Wiener deconvolution

In mathematics, Wiener deconvolution is an application of the Wiener filter to the noise problems inherent in deconvolution. It works in the frequency domain, attempting to minimize the impact of deconvolved noise at frequencies which have a poor signal-to-noise ratio.

From left: Original image, blurred image, image deblurred using Wiener deconvolution.

The Wiener deconvolution method has widespread use in image deconvolution applications, as the frequency spectrum of most visual images is fairly well behaved and may be estimated easily.

Wiener deconvolution is named after Norbert Wiener.

DefinitionEdit

Given a system:

 

where   denotes convolution and:

  •   is some original signal (unknown) at time  .
  •   is the known impulse response of a linear time-invariant system
  •   is some unknown additive noise, independent of  
  •   is our observed signal

Our goal is to find some   so that we can estimate   as follows:

 

where   is an estimate of   that minimizes the mean square error

 ,

with   denoting the expectation. The Wiener deconvolution filter provides such a  . The filter is most easily described in the frequency domain:

 

where:

  •   and   are the Fourier transforms of   and  ,
  •   is the mean power spectral density of the original signal  ,
  •   is the mean power spectral density of the noise  ,
  •  ,  , and   are the Fourier transforms of  , and  , and  , respectively,
  • the superscript   denotes complex conjugation.

The filtering operation may either be carried out in the time-domain, as above, or in the frequency domain:

 

and then performing an inverse Fourier transform on   to obtain  .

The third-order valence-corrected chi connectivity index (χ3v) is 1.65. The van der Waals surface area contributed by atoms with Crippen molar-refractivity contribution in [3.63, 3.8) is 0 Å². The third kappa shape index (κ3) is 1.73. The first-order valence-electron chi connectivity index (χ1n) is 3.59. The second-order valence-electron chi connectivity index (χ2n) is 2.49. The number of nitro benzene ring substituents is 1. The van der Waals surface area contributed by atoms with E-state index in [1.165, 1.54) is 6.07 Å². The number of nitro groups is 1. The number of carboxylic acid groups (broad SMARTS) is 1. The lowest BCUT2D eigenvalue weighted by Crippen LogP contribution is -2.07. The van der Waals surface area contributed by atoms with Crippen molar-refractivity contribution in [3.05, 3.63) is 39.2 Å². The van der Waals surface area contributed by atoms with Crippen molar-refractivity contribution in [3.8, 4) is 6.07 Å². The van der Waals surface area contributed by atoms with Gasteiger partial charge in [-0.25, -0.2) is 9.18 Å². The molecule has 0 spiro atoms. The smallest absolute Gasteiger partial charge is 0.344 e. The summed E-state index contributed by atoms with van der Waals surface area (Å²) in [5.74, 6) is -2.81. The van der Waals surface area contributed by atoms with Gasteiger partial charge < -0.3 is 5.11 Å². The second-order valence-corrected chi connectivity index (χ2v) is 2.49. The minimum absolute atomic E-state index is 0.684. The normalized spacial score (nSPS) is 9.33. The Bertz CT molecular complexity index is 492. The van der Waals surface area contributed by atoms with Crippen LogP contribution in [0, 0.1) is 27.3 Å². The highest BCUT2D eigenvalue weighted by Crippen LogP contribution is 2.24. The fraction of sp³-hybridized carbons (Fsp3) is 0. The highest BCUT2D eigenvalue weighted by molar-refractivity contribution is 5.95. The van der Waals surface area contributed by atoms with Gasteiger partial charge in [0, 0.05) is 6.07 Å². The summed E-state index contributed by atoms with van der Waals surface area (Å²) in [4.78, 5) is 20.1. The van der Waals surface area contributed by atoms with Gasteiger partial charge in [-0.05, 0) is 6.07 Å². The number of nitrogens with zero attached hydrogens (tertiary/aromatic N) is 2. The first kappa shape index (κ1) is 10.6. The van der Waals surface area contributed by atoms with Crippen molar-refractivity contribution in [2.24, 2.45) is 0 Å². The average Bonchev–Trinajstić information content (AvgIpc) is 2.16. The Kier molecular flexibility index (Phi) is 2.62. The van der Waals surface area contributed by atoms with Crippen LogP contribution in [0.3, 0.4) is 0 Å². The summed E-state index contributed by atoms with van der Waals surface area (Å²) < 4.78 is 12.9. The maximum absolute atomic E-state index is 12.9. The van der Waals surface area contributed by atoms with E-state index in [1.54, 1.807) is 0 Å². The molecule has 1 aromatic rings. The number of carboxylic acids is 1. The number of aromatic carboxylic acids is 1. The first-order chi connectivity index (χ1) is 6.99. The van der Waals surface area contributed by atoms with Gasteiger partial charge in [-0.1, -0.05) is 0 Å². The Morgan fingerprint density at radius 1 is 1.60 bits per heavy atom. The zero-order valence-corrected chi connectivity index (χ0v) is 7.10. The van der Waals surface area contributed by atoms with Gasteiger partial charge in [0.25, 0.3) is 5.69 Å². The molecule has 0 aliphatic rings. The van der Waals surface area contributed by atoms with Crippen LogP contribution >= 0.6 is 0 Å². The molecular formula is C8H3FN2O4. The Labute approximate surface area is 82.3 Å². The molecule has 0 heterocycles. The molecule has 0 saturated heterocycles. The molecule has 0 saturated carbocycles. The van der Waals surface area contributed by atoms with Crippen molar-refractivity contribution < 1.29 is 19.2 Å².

Note that in the case of images, the arguments   and   above become two-dimensional; however the result is the same.

InterpretationEdit

The operation of the Wiener filter becomes apparent when the filter equation above is rewritten:

 

Here,   is the inverse of the original system,   is the signal-to-noise ratio, and   is the ratio of the pure filtered signal to noise spectral density. When there is zero noise (i.e. infinite signal-to-noise), the term inside the square brackets equals 1, which means that the Wiener filter is simply the inverse of the system, as we might expect. However, as the noise at certain frequencies increases, the signal-to-noise ratio drops, so the term inside the square brackets also drops. This means that the Wiener filter attenuates frequencies according to their filtered signal-to-noise ratio.

The Wiener filter equation above requires us to know the spectral content of a typical image, and also that of the noise. Often, we do not have access to these exact quantities, but we may be in a situation where good estimates can be made. For instance, in the case of photographic images, the signal (the original image) typically has strong low frequencies and weak high frequencies, while in many cases the noise content will be relatively flat with frequency.

DerivationEdit

As mentioned above, we want to produce an estimate of the original signal that minimizes the mean square error, which may be expressed:

  .

The equivalence to the previous definition of  , can be derived using Plancherel theorem or Parseval's theorem for the Fourier transform.

If we substitute in the expression for  , the above can be rearranged to

 

If we expand the quadratic, we get the following:

 

However, we are assuming that the noise is independent of the signal, therefore:

 

Substituting the power spectral densities   and  , we have:

 

To find the minimum error value, we calculate the Wirtinger derivative with respect to   and set it equal to zero.

 

This final equality can be rearranged to give the Wiener filter.

See alsoEdit

ReferencesEdit

  • Rafael Gonzalez, Richard Woods, and Steven Eddins. Digital Image Processing Using Matlab. Prentice Hall, 2003.

External linksEdit